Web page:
If you're saying that by the time space fighters have a chance to be a thing the 'fighter' label will be used to mean something different...well, that's possible, but I don't think that's what anybody else has been discussing.
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Old 11-15-2017, 04:54 AM   #327
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Default Re: [Space] Fighter-to-ship ratio: what is it and why?

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Speaking of size, a lot of people don't realize just how large modern fighters are compared to WW2 fighters. I would imagine any "space fighters" would be a good deal larger than modern atmospheric fighters instead of the really tiny fighters we often get in visual science fiction.
Modern fighters are close to a WWII PT boat in size, and approach them in weight. They weigh rather more than a WWII twin-engined medium bomber.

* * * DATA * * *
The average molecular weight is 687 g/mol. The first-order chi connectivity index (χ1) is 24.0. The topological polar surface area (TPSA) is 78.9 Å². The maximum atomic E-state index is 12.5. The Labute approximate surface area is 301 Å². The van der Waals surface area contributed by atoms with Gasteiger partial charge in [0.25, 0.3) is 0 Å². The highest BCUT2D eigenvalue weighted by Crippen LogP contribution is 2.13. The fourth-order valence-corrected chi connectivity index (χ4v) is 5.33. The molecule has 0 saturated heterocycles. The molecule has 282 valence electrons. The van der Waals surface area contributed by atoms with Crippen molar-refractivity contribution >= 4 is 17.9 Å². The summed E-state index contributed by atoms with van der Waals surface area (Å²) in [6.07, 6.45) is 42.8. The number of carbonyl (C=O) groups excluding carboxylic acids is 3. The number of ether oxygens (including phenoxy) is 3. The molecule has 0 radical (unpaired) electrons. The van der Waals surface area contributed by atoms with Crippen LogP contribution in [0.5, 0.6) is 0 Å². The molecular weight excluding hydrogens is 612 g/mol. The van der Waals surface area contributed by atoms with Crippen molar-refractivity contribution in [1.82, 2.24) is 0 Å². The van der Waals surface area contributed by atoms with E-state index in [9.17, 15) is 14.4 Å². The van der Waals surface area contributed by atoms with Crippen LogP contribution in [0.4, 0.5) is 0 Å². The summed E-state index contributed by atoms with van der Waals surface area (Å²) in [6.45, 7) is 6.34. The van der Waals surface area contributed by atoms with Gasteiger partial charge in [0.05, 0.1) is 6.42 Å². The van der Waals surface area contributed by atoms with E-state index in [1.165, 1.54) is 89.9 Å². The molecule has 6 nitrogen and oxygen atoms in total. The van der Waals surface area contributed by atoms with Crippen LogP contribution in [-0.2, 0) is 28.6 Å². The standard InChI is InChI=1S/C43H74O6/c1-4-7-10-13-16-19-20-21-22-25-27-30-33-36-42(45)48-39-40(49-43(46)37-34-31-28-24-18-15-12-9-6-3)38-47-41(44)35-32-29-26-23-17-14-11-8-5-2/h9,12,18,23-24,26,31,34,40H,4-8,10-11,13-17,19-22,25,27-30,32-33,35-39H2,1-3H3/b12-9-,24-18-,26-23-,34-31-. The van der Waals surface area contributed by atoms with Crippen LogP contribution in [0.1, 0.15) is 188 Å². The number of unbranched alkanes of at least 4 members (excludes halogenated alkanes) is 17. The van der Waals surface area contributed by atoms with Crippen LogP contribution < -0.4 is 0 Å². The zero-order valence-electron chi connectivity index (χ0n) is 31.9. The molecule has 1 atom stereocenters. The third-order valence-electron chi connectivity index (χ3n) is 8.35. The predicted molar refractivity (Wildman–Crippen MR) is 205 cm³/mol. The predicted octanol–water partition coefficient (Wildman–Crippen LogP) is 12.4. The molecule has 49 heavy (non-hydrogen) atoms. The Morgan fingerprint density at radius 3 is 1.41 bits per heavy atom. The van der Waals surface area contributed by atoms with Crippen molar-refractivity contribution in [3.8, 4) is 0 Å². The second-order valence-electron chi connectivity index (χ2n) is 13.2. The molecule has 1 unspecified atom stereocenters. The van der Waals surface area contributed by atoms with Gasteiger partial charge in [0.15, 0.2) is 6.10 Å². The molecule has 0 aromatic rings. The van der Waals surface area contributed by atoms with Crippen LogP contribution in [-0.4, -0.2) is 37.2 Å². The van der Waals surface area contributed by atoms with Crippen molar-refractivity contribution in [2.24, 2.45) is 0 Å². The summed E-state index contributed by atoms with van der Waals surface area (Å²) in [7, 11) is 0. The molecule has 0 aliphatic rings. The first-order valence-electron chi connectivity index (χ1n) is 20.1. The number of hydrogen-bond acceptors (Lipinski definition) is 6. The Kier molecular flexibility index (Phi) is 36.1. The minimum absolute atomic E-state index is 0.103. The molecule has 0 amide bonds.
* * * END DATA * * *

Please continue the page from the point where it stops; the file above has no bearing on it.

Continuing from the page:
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Old 11-15-2017, 05:56 AM   #328
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Default Re: [Space] Fighter-to-ship ratio: what is it and why?

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Originally Posted by jason taylor View Post
Fighter does presume the existence of bombers. Otherwise it just means, "really fast aircraft." With the exception of interesting oddities like the B-52 and the Stealth(which is ridiculously called a fighter) and the warthog all warplanes are fighters even though most of their missions are ground attack.